In this article I want to remind you of an effect that we sometimes tend to forget.
I am talking about the limited publicly available IPv4 addresses.

If you want to privately host a service like VPN, or have a customer that only has a consumer line, you should be aware of this fact.
To handle the problem of having more end-users then public IPs the Internet Service Providers are using a technique called NAT.
When an ISP is “natting” their users, it is called Carrier Grade NAT.
This means that the large pool of internal IP (v4 or v6) addresses is being translated to a smaller pool of public addresses before being transmitted.

This results in multiple end-users using the same public IP at the same time.
The ISP only has to remember what open port belongs to what session e.g. internal IP.
NAT in a nutshell. (pun not intended)

In addition to that most of the consumer lines today only use IPv6.
In order to make IPv4 services available to hier customers the ISPs are using what is called a DS (Dual Stack) Lite Tunnel.
This is resulting in the private IPv6 address facing one of the public IPv4 addresses of the ISP.
The IPv4 packets get encapsulated in IPv6 and then forwarded to the ISP sending it out as IPv4.
The other way around the IPv4 response is then again encapsulated by the ISP and forwarded to the customer.

So much for the background of whats going on.
Lets say I am checking what IPv4 address i am currently surfing on and try to connect to it using port 8080.
My ISP is not expecting anyone to contact him on that IP on port 8080 (since he is most likely not holding a session there) and cannot tell wich one of the end-users I want to contact.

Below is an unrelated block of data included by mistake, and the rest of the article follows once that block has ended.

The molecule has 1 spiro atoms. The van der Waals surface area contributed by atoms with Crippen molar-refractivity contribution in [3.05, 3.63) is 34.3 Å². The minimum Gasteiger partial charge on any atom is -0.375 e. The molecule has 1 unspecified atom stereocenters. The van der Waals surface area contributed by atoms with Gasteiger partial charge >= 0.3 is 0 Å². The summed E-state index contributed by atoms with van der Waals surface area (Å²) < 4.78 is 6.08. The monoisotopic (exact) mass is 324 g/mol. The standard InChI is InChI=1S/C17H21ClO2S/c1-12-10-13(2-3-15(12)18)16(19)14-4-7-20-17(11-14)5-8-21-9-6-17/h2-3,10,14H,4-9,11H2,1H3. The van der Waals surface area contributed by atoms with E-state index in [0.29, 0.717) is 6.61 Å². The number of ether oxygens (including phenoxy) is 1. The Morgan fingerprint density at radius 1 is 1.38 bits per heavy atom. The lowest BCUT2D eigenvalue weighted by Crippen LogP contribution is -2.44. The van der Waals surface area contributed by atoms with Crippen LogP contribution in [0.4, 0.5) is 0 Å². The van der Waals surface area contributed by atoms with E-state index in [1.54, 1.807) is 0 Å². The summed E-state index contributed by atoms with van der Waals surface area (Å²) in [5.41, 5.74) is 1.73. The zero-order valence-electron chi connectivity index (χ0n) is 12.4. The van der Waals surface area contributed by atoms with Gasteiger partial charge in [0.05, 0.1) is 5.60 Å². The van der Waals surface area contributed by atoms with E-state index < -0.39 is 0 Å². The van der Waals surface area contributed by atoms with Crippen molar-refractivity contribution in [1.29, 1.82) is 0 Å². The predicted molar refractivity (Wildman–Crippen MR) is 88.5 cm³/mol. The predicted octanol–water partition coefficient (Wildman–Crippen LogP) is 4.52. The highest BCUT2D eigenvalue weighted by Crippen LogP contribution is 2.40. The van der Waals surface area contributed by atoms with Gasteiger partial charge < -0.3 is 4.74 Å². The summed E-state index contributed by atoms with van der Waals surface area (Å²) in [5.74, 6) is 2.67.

The packets get dropped or rejected.

You will have to tell your ISP that you want to provide services over the internet and ask him to deactivate or rather change the Carrier Grade NAT for you.
Consumer hotlines usually know this as “changing / disabling the DS Lite Tunnel” or simply “enable port forwarding”.

If the ISP is going to do that for you depends on the number of public IPs that the provider has available.
As far as I know you have no right to claim, that the your carrier deactivates the NAT for you.
Since hardly any of the end-users are asking for this however, ISPs normally have no problems enableing this 1:1 NAT for you.

Once this has been setup, the request to 8080 (or any other) can be directly associated to your internal IP and gets forwarded.

Please remember that will also have to enable port forwarding in your router behind the consumer line, as this one is also using NAT to masquerade your internal IP Addresses.
Also on some consumer devices there are settings like “filters” or “parenting controls” that limit fiddle with your portforwardings.
It’s actually quite a s**t-show to properly configure some of these end-user routers.

Also your public IP most likely rotates, just saying.